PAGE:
I heard it again: The coronavirus wasn’t as serious as it was made out to be. It was a campaign tool to get Joe Biden elected. What was concerning was that I heard this from one of the leaders of the church my wife and I attend.
Our church is moderate by most standards but still firmly non-denominational evangelical. The church leaders are studiously non-political, even while deeply engaging in the world. Personally I wasn’t a supporter of former President Donald Trump. However, I have lots of religious friends who did vote for him.
Quite a few are frustrated at how they have been portrayed over the last four years. For all of Trump’s personal faults, many in the evangelical community appreciate that he tried to push back against a world view that often seems hostile to faith and organized religion. Many were willing to forgive him for his past and support his vision for our country. And give him credit — he did, after all, try to live up to his campaign promises while president. Yet for all of the talk of wishing everyone’s political choices were respected, evangelical Trump voters spent the last four years being called hypocrites because of their support.
The government’s pandemic response has also been frustrating. People don’t have to agree, but hopefully they can understand how leaving liquor stores open as critical infrastructure while shutting down churches as if they were entertainment venues suggests society doesn’t understand the importance of religion for many of us. It’s too dramatic to say that society has become hostile to faith, but it does seem society has become much more skeptical. Some people believe religion is a sign of mental weakness, really just a system of social control. And some of us view it as a sign of mental humbleness that helps us resist the controls of a sometimes too worldly society. To each his own.
At least a few evangelicals, both Trump and Biden supporters, have gone further, seeing the pandemic response as part of an ongoing plan by government to undermine the role of faith in society. Undoubtedly the pandemic has been hard on churches and churchgoers. However, by questioning the severity of the pandemic, religious leaders increase the chances that their congregations won’t take the virus seriously, that people won’t protect themselves or will even decide they don’t need to be vaccinated. This puts their congregations at risk and puts our country at risk.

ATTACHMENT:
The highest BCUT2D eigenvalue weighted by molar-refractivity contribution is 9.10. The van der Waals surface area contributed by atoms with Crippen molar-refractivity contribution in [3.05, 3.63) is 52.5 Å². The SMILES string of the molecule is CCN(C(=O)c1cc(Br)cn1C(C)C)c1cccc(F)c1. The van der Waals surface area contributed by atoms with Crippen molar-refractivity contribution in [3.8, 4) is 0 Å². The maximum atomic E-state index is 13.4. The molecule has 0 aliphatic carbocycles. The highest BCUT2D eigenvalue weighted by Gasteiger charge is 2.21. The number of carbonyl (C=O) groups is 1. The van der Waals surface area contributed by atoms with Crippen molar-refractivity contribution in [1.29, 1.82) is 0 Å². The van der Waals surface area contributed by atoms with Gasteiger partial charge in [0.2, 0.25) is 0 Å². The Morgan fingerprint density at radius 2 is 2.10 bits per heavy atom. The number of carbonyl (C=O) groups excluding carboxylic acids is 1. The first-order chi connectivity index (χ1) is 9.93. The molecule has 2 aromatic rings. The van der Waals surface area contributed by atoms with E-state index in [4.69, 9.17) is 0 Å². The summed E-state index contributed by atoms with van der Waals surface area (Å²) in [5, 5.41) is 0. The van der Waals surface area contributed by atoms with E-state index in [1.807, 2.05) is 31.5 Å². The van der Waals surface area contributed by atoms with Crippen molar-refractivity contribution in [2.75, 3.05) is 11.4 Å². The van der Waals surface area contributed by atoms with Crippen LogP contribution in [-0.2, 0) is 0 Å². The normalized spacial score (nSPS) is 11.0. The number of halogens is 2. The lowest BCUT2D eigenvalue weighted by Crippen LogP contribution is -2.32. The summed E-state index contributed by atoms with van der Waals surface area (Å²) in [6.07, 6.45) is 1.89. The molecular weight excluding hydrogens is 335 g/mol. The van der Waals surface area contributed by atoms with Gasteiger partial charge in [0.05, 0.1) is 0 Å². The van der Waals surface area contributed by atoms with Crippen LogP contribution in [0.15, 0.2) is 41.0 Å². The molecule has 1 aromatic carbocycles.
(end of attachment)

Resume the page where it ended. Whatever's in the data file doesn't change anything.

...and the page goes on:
The science is clear. We need to vaccinate everyone and continue to take precautions until we have. If part of our population refuses to get vaccinated, the virus has a far better chance of living on. We will be giving it more time to mutate, to figure out how to beat the vaccination, to beat antiviruses and reinfect people. Already the virus has mutated to become more infectious. When the 1918 flu pandemic struck, it mutated over time to become even more lethal, killing tens of millions of people. It would be a tragedy if our country has to go through more years of death and economic damage just because misinformation caused people to not protect themselves.
Yes, the news media beat up Trump over his coronavirus response (deservedly so). And yes, the mainstream media seems to me sometimes to be dismissive of evangelicals. But at least on our TV, pandemic news didn’t magically disappear after the election. Every day comes news of the staggering numbers of new infections and deaths, and weekly we learn of friends who are infected, and occasionally of ones who died. The coronavirus is real. Our only chance to move beyond the pandemic is for all of us to take it seriously and for our religious leaders to encourage their congregations to do so as well. Acknowledging the scientific reality of the pandemic doesn’t undermine religion.
Our pastor often counsels “Don’t turn a five-minute problem into a five-hour problem, or a five-hour problem into a five-day problem, or a five-day problem into a five-week problem.” Surely that’s the counsel here as well — we need to make sure we don’t turn the one-year tragedy of the pandemic into a much longer problem that could haunt our country for years.
Blake Ashby is a writer living in Ferguson.